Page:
''Fundi means, 'someone who knows' in Swahili. We changed our name because we started to have women members, chiefly domestic workers. Essentially we exist to pair employers with casual workers and to remove people from the precarious situation of being recruited at a traffic light and not knowing whether they will be paid — or how much at the end of the day. Casual work and contracting out are a reality of the world we live in,” Kratz added. “Trade unions are hostile to us because they want to regulate all employment contracts. People pay 25 rand ($3.20) to register with us and we do not negotiate rates of pay. If someone is offering 100 rand ($12.85) for a day's work and someone living in a shack wants to work for that amount, there is nothing wrong with that.''  

South African employers, as well as the Democratic Alliance (DA), echo Kratz's view. In an April 26 speech in Cape Town at the launch of an industry-driven ''economic development partnership,'' DA leader Zille said ''Cosatu is the main roadblock on the road to job creation and redress for millions of South Africans.'' She claimed that in order to flex its muscles within the broad ideological church of the tripartite alliance, Cosatu had opted to enforce collective bargaining on start-up companies and block labor market reforms such as the youth wage subsidy.

Cosatu spokesman Patrick Craven rejected the accusations. He said Cosatu belonged as a ''component part'' in government, as a result of having been born in 1985 during the struggle against apartheid. He claimed ideological differences within the ANC were more of an issue than Cosatu's influence on the ruling party.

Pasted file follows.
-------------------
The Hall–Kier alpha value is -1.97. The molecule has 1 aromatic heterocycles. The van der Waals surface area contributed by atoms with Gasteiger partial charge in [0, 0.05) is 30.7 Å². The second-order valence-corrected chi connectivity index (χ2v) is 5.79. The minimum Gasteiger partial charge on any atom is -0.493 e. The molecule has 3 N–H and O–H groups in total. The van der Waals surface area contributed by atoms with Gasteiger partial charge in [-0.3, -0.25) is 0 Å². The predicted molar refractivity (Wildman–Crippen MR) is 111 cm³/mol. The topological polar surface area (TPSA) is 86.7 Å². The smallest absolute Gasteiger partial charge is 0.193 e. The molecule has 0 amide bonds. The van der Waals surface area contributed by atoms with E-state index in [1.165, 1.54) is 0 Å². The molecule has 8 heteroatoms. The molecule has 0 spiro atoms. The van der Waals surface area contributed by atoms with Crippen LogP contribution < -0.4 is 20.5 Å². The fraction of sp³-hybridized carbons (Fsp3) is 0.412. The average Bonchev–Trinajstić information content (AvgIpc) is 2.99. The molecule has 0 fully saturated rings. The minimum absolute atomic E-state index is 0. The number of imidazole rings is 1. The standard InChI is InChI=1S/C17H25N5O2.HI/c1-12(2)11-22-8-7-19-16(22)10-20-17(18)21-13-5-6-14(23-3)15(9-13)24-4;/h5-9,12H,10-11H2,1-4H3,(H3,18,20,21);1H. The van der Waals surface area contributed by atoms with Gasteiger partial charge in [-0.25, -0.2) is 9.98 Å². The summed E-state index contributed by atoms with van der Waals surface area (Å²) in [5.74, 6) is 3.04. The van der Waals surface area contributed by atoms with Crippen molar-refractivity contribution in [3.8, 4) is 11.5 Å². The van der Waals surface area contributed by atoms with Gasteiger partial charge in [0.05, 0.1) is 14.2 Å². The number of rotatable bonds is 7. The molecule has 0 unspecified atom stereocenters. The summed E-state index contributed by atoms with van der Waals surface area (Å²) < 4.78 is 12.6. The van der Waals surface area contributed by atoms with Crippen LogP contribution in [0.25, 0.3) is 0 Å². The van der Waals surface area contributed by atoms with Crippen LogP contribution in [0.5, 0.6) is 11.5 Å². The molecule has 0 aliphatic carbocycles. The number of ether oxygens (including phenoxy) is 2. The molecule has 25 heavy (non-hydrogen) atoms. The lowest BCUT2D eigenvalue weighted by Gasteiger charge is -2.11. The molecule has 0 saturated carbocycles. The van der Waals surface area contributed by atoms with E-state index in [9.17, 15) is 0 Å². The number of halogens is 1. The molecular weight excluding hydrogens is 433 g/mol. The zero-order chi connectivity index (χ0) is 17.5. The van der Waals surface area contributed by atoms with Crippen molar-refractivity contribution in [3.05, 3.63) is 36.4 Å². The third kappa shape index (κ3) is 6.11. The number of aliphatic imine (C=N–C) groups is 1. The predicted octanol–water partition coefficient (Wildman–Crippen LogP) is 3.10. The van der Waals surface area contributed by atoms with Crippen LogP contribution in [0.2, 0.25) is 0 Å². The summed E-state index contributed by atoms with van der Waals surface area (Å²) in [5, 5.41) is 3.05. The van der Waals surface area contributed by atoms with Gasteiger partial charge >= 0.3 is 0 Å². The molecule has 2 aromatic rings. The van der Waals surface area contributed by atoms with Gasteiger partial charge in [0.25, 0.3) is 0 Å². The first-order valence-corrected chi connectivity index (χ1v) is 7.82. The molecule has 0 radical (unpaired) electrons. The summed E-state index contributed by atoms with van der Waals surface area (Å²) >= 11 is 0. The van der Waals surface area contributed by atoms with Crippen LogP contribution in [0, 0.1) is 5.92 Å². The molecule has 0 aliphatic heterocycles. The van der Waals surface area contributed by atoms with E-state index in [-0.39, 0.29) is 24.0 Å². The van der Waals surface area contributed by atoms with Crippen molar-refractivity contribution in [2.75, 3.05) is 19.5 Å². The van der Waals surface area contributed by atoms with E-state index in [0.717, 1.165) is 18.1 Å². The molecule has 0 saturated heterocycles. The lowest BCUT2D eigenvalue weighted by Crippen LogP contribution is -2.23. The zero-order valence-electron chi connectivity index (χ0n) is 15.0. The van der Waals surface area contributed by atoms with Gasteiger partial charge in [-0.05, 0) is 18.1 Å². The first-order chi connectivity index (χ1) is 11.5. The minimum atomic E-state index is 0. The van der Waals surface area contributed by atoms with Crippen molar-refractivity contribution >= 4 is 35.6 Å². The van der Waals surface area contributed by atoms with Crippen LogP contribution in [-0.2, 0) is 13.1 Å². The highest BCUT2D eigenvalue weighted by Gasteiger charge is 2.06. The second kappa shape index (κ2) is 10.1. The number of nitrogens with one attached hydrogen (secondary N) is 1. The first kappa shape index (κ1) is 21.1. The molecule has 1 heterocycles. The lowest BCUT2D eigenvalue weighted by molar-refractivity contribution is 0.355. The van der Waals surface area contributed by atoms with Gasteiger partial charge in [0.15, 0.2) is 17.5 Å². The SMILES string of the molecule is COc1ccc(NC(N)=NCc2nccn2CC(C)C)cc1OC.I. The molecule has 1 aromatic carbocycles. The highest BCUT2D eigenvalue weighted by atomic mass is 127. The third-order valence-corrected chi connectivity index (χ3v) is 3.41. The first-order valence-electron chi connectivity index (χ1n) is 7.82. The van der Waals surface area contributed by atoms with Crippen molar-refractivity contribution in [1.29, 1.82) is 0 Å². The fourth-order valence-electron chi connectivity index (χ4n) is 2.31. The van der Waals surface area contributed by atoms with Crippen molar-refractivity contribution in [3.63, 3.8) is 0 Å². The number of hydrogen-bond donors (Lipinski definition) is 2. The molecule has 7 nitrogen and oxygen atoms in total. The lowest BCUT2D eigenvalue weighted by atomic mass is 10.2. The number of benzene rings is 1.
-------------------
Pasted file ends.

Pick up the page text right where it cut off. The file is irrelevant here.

Craven argued the DA's position came from a tradition of ''extreme exploitation'' to which employers wished to return. ''South Africa's labor laws are modeled on those of Ireland and the Netherlands and the Organisation for Economic Co-operation & Development (OECD) says there is nothing wrong with them. Ours is the most unequal society in the world and we have to keep that in clear focus.''

He said South Africa needs to move away from the colonial African blueprint of being an exporter of raw materials. ''We have gold, diamonds and food and there must be a stronger emphasis on transformation of those products in South Africa. Our skills shortage has to be addressed through the education system and there needs to be much more focus on vocational training. Clearly there has been neglect and policy implementation has been lacking.''


This month, puppeteer Xolisile Dolo is off to Norway for a one-year attachment with a drama company. But that has been made possible by foreign charitable funding. Similarly the South African government has not played a hand in Godfree Dlamini's introduction to the workings of cars or Thabisa Siyokwana's training in installing solar panels. It is therefore unlikely, in a year's time, that they will all have permanent employment.

Most South African youngsters clearly have not read Mandela's open palms the same way as Dolo has — a push to go it alone. The young man who created a show from cardboard boxes and dustbin liners admits as much: ''Most young people I know are just sitting at home. They just do not know where to look. It takes a lot to make a job.''